Saluting Sir Arthur Cotton

B.V.S. Bhaskar

Born on May 15, 1803, he is still revered by many a farmer

The ‘Apara Bhageeratha’ envisaged Polavaram long time back, say officials

But for his efforts, the region would have been in the grip of drought, it is said

Rajahmundry: Polavaram or Indira Sagar, a major irrigation project proposed across the Godavari, may be facing hurdles. But, it was envisaged by Sir Arthur Cotton, father of the Godavari Barrage, long time ago.

Born on May 15, 1803, Sir Arthur Cotton still enjoys the pride of place in the hearts of the people of East and West Godavari districts.

Known as ‘Apara Bhageeratha’, he had sacrificed his life for providing irrigation water to thousands of farmers in the two districts, which are now called the rice bowl of Andhra Pradesh. Sir Arthur Cotton had done much for the nation, particularly for the farmers of delta areas.

Storage reservoir

During the construction of the barrage across the Godavari, Sir Arthur Cotton struck upon the idea of constructing a storage reservoir at Purushottamapatnam in the 1850s. This is where the State government plans to construct the Polavaram project.

“We have records in the Cotton Museum underlining the need for a storage tank for the Dhawaleswaram Barrage that could be constructed near Purushottamapatnam, which is at the mouth of Sripada Sagar,” said M. Venkateswara Rao, Chief Engineer of the Indira Sagar project.

There are some 3,000 statues of Sir Arthur Cotton in the two districts, which reflect the popularity he enjoys among farmers.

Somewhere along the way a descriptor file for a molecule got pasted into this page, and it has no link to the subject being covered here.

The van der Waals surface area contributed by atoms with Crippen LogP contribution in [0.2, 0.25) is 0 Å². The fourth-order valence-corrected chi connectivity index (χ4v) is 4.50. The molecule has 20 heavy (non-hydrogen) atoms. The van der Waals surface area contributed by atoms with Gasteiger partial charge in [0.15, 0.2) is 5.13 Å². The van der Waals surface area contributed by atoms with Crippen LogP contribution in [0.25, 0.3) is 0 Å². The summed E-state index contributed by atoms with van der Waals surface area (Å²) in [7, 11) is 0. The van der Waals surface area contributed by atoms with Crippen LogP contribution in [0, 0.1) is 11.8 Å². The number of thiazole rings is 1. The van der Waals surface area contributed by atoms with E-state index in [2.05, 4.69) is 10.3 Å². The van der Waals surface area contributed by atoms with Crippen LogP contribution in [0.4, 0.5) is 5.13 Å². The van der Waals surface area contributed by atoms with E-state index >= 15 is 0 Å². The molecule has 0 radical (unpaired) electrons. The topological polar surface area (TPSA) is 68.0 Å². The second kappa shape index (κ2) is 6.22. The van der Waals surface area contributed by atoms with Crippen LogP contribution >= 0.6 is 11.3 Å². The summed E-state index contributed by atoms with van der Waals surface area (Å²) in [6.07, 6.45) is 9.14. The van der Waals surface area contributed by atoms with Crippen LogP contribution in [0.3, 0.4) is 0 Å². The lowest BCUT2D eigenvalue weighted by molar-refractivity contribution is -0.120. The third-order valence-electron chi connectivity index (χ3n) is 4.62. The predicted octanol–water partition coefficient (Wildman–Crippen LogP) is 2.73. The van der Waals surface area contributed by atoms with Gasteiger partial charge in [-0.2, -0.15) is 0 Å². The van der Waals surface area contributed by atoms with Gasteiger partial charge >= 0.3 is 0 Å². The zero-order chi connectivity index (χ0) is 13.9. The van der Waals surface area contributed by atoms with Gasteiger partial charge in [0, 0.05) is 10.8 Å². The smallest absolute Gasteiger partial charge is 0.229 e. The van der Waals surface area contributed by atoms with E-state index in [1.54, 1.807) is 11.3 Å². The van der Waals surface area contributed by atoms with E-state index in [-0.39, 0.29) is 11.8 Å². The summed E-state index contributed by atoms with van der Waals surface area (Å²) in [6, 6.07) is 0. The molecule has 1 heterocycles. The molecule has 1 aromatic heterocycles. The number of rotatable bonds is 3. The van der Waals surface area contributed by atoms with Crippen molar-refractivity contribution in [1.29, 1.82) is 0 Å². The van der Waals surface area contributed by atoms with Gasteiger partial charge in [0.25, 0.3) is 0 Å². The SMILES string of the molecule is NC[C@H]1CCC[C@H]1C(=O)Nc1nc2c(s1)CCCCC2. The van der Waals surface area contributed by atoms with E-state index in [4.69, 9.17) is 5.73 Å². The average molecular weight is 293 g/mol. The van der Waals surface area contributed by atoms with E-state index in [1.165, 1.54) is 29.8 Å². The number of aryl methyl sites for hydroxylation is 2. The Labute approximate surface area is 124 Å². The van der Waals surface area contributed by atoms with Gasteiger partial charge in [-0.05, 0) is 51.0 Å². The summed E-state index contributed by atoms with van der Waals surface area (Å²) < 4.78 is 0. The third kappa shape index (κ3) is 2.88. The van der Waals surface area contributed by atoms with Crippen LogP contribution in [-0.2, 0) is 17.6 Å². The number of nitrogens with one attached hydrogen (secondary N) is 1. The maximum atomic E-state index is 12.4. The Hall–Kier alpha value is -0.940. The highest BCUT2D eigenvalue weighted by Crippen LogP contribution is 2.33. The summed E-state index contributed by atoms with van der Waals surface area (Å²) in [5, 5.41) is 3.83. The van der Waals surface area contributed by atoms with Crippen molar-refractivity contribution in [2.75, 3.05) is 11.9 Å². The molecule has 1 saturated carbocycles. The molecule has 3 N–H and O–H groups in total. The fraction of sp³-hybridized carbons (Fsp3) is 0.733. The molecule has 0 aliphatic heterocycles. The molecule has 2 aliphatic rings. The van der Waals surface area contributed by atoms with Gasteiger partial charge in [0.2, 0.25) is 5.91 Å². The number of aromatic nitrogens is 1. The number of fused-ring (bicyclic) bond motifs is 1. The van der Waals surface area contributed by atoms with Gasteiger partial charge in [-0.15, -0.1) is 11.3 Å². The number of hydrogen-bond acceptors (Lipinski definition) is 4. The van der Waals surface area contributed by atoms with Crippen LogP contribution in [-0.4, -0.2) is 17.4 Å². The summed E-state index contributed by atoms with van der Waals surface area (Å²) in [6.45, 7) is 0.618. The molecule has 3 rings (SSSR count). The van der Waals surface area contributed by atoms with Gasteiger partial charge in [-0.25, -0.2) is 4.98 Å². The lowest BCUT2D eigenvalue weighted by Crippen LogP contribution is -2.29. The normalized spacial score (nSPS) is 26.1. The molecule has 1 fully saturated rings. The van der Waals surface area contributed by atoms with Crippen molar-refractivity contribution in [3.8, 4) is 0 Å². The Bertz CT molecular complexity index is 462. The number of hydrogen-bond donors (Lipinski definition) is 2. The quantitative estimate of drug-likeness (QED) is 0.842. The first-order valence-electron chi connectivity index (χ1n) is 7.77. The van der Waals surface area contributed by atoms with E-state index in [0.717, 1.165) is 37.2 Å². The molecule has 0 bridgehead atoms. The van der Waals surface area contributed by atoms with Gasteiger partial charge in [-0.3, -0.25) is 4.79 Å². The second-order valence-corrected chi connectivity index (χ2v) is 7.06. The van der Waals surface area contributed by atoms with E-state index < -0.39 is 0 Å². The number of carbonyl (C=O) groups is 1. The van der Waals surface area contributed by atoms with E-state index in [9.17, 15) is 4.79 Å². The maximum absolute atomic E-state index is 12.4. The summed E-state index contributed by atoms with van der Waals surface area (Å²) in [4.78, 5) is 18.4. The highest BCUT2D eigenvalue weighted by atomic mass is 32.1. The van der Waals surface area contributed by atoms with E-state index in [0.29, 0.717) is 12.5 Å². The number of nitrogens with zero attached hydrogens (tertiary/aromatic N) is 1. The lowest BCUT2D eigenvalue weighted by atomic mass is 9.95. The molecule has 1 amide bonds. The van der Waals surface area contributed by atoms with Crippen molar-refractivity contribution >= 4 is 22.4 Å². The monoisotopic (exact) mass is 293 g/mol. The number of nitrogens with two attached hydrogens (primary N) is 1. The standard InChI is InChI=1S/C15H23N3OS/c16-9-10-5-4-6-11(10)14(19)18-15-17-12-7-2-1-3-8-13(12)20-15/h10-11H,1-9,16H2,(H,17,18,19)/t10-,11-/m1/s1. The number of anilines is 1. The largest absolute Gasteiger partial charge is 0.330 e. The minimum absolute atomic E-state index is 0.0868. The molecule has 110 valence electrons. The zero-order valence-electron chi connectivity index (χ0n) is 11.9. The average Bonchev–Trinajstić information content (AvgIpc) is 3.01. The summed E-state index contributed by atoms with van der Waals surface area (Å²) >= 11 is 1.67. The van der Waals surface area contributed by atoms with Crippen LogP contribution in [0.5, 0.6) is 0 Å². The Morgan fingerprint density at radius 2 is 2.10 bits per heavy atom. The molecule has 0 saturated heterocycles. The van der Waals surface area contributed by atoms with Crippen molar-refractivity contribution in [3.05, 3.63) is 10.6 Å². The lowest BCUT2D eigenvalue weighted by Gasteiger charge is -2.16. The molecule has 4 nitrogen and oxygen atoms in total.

“Now, we see much water going waste into the sea. But for the engineering prowess of Sir Arthur Cotton, this region would have been in the grip of drought,” said Bhaskar Reddy of Dulla village in Kadiam constituency. Mr. Reddy performs ‘abhishekam’ with milk to the bronze statue of Sir Arthur Cotton he put up in front of his house.

Irrigation offices in this delta area remember Sir Cotton by putting a photograph and a poem dedicated to the great engineer under it.

“The magnitude of work, the quickness of execution and the productivity of engineers working in the 1850s can best be realised when juxtaposed with similar works executed after technological advances, mechanisation, modern management practices and improved communication facilities,” wrote A. Krishnaswamy, IAS Special Administrator, Sir Arthur Cotton Barrage, in his foreword to the 1987 reprint of the monograph ‘The engineering works of the Godavari Delta’ by George T. Walch, a retired chief engineer for irrigation, Madras, published in 1896.